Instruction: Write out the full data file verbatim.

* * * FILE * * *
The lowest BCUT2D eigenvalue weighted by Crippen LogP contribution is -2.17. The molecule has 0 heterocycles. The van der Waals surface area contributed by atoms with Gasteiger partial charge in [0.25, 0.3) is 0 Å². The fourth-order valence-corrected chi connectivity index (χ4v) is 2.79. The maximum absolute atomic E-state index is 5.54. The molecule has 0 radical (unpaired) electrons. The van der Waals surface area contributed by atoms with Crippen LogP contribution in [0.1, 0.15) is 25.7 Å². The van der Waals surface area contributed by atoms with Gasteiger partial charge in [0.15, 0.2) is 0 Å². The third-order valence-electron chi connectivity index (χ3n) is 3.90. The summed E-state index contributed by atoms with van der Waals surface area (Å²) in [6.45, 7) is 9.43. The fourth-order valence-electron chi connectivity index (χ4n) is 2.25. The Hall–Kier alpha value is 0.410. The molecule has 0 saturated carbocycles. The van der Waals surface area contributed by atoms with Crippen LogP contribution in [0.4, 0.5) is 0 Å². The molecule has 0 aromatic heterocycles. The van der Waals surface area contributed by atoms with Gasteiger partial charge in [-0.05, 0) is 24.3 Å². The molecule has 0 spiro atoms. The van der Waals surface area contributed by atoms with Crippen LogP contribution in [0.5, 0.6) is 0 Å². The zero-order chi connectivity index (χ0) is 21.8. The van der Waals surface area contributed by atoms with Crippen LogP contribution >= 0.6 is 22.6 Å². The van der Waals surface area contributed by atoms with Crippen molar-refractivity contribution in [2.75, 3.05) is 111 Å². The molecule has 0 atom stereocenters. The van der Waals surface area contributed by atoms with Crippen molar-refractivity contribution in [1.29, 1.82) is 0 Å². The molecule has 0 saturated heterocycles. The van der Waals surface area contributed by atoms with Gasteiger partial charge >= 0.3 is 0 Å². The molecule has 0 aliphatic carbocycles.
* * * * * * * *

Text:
The lowest BCUT2D eigenvalue weighted by Crippen LogP contribution is -2.17. The molecule has 0 heterocycles. The van der Waals surface area contributed by atoms with Gasteiger partial charge in [0.25, 0.3) is 0 Å². The fourth-order valence-corrected chi connectivity index (χ4v) is 2.79. The maximum absolute atomic E-state index is 5.54. The molecule has 0 radical (unpaired) electrons. The van der Waals surface area contributed by atoms with Crippen LogP contribution in [0.1, 0.15) is 25.7 Å². The van der Waals surface area contributed by atoms with Gasteiger partial charge in [0.15, 0.2) is 0 Å². The third-order valence-electron chi connectivity index (χ3n) is 3.90. The summed E-state index contributed by atoms with van der Waals surface area (Å²) in [6.45, 7) is 9.43. The fourth-order valence-electron chi connectivity index (χ4n) is 2.25. The Hall–Kier alpha value is 0.410. The molecule has 0 saturated carbocycles. The van der Waals surface area contributed by atoms with Crippen LogP contribution in [0.4, 0.5) is 0 Å². The molecule has 0 aromatic heterocycles. The van der Waals surface area contributed by atoms with Gasteiger partial charge in [-0.05, 0) is 24.3 Å². The molecule has 0 spiro atoms. The van der Waals surface area contributed by atoms with Crippen LogP contribution in [0.5, 0.6) is 0 Å². The zero-order chi connectivity index (χ0) is 21.8. The van der Waals surface area contributed by atoms with Crippen LogP contribution >= 0.6 is 22.6 Å². The van der Waals surface area contributed by atoms with Crippen molar-refractivity contribution in [2.75, 3.05) is 111 Å². The molecule has 0 atom stereocenters. The van der Waals surface area contributed by atoms with Crippen molar-refractivity contribution in [1.29, 1.82) is 0 Å². The molecule has 0 saturated heterocycles. The van der Waals surface area contributed by atoms with Gasteiger partial charge >= 0.3 is 0 Å². The molecule has 0 aliphatic carbocycles.